With the North Fort Myers Babe Ruth baseball season only a week away, what better way to get ready for the season than to hold a clinic so the kids can learn from the pros.
That's what hundreds of kids and parents did Saturday at North Fort Myers Community Park as members of the Minnesota Twins coaching staff and some of their minor leaguers came to teach the players how to pitch, catch and hit like a pro.
The Twins have been holding these clinics throughout Lee and Collier counties for the past 15 years, and they have always brought out hundreds of kids who not only got to learn the game, but also get a signed ball because who knows if any of these minor leaguers will become the next Bryce Harper.
The clinic has rotated annually from the community park and Donaldson Park on the North/ Cape Coral line.
Brian Maloney, senior manager of operations in Florida and the Dominican Academy, said the clinics are a great way to get involved in the community.
"It gets our guys excited about the upcoming year. We do this over four weekends, with the final one being an open house at Hammond Stadium," Maloney said. "We were at Rutenberg Park earlier in the day and it was opening day, so it was exciting."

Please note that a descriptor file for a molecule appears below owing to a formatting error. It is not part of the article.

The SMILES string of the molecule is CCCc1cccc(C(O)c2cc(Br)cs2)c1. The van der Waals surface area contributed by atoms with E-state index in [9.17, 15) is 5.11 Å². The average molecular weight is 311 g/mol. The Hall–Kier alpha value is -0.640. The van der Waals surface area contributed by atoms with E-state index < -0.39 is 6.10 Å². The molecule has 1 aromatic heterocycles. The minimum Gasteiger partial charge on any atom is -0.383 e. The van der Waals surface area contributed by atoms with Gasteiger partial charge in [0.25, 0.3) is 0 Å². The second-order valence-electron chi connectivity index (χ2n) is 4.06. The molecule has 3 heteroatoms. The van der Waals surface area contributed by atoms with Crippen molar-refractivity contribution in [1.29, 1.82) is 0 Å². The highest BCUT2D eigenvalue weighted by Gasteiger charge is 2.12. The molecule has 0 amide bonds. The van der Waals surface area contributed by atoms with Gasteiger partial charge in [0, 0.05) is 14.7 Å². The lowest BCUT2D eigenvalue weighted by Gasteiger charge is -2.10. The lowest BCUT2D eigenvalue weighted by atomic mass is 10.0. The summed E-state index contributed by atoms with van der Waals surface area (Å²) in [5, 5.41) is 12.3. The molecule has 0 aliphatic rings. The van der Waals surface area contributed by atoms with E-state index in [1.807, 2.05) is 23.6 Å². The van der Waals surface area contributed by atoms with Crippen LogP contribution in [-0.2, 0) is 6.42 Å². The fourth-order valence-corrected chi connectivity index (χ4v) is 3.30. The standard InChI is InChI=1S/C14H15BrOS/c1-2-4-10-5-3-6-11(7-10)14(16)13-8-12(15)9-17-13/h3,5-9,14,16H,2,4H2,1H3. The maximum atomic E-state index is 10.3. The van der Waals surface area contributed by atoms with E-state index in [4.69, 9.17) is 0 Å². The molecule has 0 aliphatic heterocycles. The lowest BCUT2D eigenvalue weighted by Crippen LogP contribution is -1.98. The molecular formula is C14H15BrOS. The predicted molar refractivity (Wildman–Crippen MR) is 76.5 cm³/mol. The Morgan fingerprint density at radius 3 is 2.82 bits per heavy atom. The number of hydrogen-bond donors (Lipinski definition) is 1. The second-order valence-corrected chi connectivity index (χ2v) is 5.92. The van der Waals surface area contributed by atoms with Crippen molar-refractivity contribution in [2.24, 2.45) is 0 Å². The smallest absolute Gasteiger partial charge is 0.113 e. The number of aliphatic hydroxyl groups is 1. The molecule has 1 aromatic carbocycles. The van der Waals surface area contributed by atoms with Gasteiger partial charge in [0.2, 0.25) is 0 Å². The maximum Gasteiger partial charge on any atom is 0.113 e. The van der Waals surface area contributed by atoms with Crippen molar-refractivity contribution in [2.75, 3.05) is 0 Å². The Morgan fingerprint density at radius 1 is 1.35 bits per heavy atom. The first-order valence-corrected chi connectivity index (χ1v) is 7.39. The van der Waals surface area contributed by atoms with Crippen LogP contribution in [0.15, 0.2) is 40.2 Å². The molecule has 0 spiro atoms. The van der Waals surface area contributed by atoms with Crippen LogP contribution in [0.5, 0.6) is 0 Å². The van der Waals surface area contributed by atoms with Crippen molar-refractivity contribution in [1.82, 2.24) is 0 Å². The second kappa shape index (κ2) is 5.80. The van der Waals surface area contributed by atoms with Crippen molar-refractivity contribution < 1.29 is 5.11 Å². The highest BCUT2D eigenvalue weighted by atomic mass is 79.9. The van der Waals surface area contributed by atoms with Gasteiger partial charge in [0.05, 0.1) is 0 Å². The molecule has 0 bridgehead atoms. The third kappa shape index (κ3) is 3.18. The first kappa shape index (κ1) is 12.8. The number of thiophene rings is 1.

The kids loosened up together before being divided into three age groups and sent to their fielding, hitting and pitching stations for 30-minute sessions before rotating to the next.
Among the coaches there to teach was Tommy Watkins, manager of the teams' Cedar Rapids farm club and a Fort Myers native. He has been doing these clinics for years and has always enjoyed it.
"It's neat that we get to go to all the different Little Leagues and spend time with the kids. I love to come back and help out at Riverdale High School as well," Watkins said. "I've been lucky to stay here and spring train."
Alex Kirilloff, who was drafted last season by the Twins and played his first year of pro ball, said this was the first time he has done the Twins camp. That doesn't mean he's a novice at it.
"I've done camps growing up with my dad. He had his own hitting facility so I have the feel for it," Kirilloff said. "I love being around the kids and brightening their day. I get to see things from a different angle."
The children also got to see how the pros train, and they got a lot out of what they were taught.
"I learned a lot on how to improve my pitching. They taught me how to keep my balance and ways to train on that," said Ethan Estes, 12, whose father is president of the league. "It was great to learn from them. They were helpful and kind."
"I had a lot of fun. I learned to hit, and field pop flies and ground balls," Kyle Rische, 8. "It was good for me to learn from them."